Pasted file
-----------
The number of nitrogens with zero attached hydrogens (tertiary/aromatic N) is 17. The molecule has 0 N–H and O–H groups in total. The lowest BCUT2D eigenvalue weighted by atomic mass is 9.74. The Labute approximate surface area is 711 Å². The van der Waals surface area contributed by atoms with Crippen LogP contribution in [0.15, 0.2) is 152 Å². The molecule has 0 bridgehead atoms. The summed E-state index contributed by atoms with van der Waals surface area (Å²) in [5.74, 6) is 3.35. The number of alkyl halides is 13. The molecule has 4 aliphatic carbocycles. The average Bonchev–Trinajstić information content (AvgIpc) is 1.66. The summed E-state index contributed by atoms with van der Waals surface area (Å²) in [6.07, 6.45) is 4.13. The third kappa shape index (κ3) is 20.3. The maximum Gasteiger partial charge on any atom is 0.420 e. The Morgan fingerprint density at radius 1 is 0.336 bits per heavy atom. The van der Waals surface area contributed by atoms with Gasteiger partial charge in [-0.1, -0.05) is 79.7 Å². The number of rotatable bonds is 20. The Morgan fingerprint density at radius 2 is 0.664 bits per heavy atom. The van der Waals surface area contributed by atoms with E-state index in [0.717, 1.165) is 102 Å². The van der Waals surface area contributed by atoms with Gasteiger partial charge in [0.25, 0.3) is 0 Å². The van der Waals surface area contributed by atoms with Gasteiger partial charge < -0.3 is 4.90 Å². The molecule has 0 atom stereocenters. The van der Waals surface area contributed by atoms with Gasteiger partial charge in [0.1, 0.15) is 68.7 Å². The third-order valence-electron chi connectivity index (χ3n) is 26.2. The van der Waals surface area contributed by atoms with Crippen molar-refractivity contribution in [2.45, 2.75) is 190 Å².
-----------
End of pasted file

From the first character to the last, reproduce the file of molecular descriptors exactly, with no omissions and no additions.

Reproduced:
The number of nitrogens with zero attached hydrogens (tertiary/aromatic N) is 17. The molecule has 0 N–H and O–H groups in total. The lowest BCUT2D eigenvalue weighted by atomic mass is 9.74. The Labute approximate surface area is 711 Å². The van der Waals surface area contributed by atoms with Crippen LogP contribution in [0.15, 0.2) is 152 Å². The molecule has 0 bridgehead atoms. The summed E-state index contributed by atoms with van der Waals surface area (Å²) in [5.74, 6) is 3.35. The number of alkyl halides is 13. The molecule has 4 aliphatic carbocycles. The average Bonchev–Trinajstić information content (AvgIpc) is 1.66. The summed E-state index contributed by atoms with van der Waals surface area (Å²) in [6.07, 6.45) is 4.13. The third kappa shape index (κ3) is 20.3. The maximum Gasteiger partial charge on any atom is 0.420 e. The Morgan fingerprint density at radius 1 is 0.336 bits per heavy atom. The van der Waals surface area contributed by atoms with Gasteiger partial charge in [-0.1, -0.05) is 79.7 Å². The number of rotatable bonds is 20. The Morgan fingerprint density at radius 2 is 0.664 bits per heavy atom. The van der Waals surface area contributed by atoms with E-state index in [0.717, 1.165) is 102 Å². The van der Waals surface area contributed by atoms with Gasteiger partial charge in [0.25, 0.3) is 0 Å². The van der Waals surface area contributed by atoms with Gasteiger partial charge < -0.3 is 4.90 Å². The molecule has 0 atom stereocenters. The van der Waals surface area contributed by atoms with Gasteiger partial charge in [0.1, 0.15) is 68.7 Å². The third-order valence-electron chi connectivity index (χ3n) is 26.2. The van der Waals surface area contributed by atoms with Crippen molar-refractivity contribution in [2.45, 2.75) is 190 Å².